Why Work-Ups are so Critical for Proper Diagnosis
by Dr. Andrew Pugliese
Several months back a college senior came to see me because of excessive fatigue and sleepiness. It appeared that, as she got older, her symptoms worsened to the point where she was involved in a car accident because she nodded off while driving and rear-ended the vehicle in front of her. In addition, she was having difficulty at work and had fallen asleep while on the phone with co-workers and clients.
The fatigue had started six years earlier and, as is so often the case, she was prescribed an antidepressant, despite the fact that the patient never complained of depression. The problem here is that hypersomnia can be secondary to depression and all-too-often primary care physicians are prescribing antidepressants based on symptoms alone, without the benefit of a comprehensive workup to rule out other illnesses that can mimic some symptoms of depression.
Complicating the matter, the patient had been diagnosed in the past with gamma globulin deficiency and had been on “immune shots” in the past, but had to discontinue these due to insurance reasons. Another symptom concerning to me was what the patient described what could be interpreted as cataplexy. Cataplexy is a loss of voluntary muscle control brought about by a strong emotional reaction such as laughing or fright. This, however, is the classic definition of the condition and unfortunately, in many patients with cataplexy, the presentation may be much milder. It is not unusual for patients with cataplexy to describe the only physical attribute to be their arm dropping to the side or becoming weak in the knees with strong emotional responses. On several occasions, the patient clearly remembered feeling weak in the knees when she was told a funny joke.
One concern was that much of the patient’s symptoms of fatigue was due to the patient’s recurrent and chronic sinus infections. This is an important concept because chronic recurrent infections can also cause fatigue. According to the patient, her fatigue did not improve whenever the patient was infection-free on antibiotics.
Based on this presentation, the patient was worked up for both immunoglobulin deficiency and narcolepsy because of her excessive sleepiness, fatigue, and possible cataplexy, so an overnight sleep study and a multi-sleep latency test (MSLT) was ordered for the patient. Both studies are essential to making the diagnosis of narcolepsy, which is confirmed with the presence of at least 2 SOREMs or spontaneous onset of REM sleep.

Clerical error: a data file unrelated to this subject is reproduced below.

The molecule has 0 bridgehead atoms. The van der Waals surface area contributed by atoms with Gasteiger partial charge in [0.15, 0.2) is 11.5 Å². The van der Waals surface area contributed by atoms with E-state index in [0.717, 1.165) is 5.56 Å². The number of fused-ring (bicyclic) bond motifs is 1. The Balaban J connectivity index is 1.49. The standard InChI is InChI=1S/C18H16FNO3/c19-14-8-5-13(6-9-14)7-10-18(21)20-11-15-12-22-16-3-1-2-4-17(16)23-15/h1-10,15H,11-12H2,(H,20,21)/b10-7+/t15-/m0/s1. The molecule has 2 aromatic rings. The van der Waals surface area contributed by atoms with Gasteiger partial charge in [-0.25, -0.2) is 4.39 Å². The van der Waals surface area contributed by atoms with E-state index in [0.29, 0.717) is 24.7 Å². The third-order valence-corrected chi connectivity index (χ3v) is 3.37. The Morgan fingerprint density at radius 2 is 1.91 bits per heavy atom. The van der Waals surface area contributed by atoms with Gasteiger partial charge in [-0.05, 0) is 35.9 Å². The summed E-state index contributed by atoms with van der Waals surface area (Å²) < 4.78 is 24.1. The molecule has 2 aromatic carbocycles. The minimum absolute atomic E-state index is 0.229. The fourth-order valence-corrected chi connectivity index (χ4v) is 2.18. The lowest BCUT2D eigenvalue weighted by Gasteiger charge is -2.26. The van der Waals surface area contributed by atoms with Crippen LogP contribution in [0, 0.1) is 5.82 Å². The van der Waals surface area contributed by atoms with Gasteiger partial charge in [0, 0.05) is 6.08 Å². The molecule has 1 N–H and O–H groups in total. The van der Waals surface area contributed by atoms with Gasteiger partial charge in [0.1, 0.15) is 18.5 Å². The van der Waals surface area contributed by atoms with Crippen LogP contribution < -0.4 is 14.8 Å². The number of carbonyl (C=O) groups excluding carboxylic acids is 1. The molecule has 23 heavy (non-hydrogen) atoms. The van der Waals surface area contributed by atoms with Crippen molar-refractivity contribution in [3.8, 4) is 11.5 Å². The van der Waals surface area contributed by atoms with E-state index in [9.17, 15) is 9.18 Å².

The MSLT is conducted during the day where the patient is asked to take several naps at two-hour intervals (4-5), depending on the center. While napping the patient is monitored to see how quickly he or she falls asleep and how quickly he or she goes into REM sleep, which should not happen with a twenty-minute nap. In this particular patient, it was found that she did not have narcolepsy, but its cousin hypersomnia.
Hypersomnia is one of the three primary hypersomnia disorders known, the second is narcolepsy and the third is recurrent hypersomnia which can be seen in some women around the time of their menstrual cycle, or Klein-Levison syndrome, or what is also known as “Sleeping Beauty Syndrome”. Like narcolepsy, though the patient may experience a rapid onset of sleep, they do not experience the spontaneous onset of REM sleep. In our patient, the onset of sleep for the four naps was two at 5 minutes, one at 7 minutes and one at 10 minutes, placing her somewhere between the severe to the troublesome range. It should also be mentioned that the patient did not show any sleep apnea during the overnight study, suggesting that sleep apnea could not be contributing to her hypersomnia.
Treatment for hypersomnia is similar to narcolepsy, by using stimulants or REM sleep-promoting drugs like sodium oxybate. This patient is being tried on armodafinil or Nuvigil and she seems to be doing well on it.
The larger concern though, is that all primary hypersomnia disorders are considered rare, but are these disorders really as rare as the literature makes them out to be or are they under-diagnosed?
As already stated in this particular case, the initial diagnosis was depression and the over-prescribing of antidepressants in this country may not be allowing patients to be diagnosed properly. Lately, in my office, I’ve had several patients come in already on a combination of an antidepressant with a stimulant like Adderall, which was added on later because the patient was complaining of excessive daytime sleepiness despite being on an antidepressant.
Many of the complaints I hear from patients on such combinations include worsening anxiety, confusion and, in some instances, hallucinations; all of which can be due to interactions between the two medications. This is another reason why there must be a more comprehensive workup to rule out depression before prescribing antidepressants.
It is my belief that primary hypersomnia disorders are more prevalent than the medical literature has us believe, and that the clinical trials done in the past do not allow for the clinician to recognize all those that may have an atypical presentation of these disorders. It is time for the medical community to come together to realize the benefits of aggressive comprehensive workups for excessive daytime sleepiness versus a trial-by-error approach with various and sometimes multiple antidepressants and stimulants based on TV commercials and magazine ads.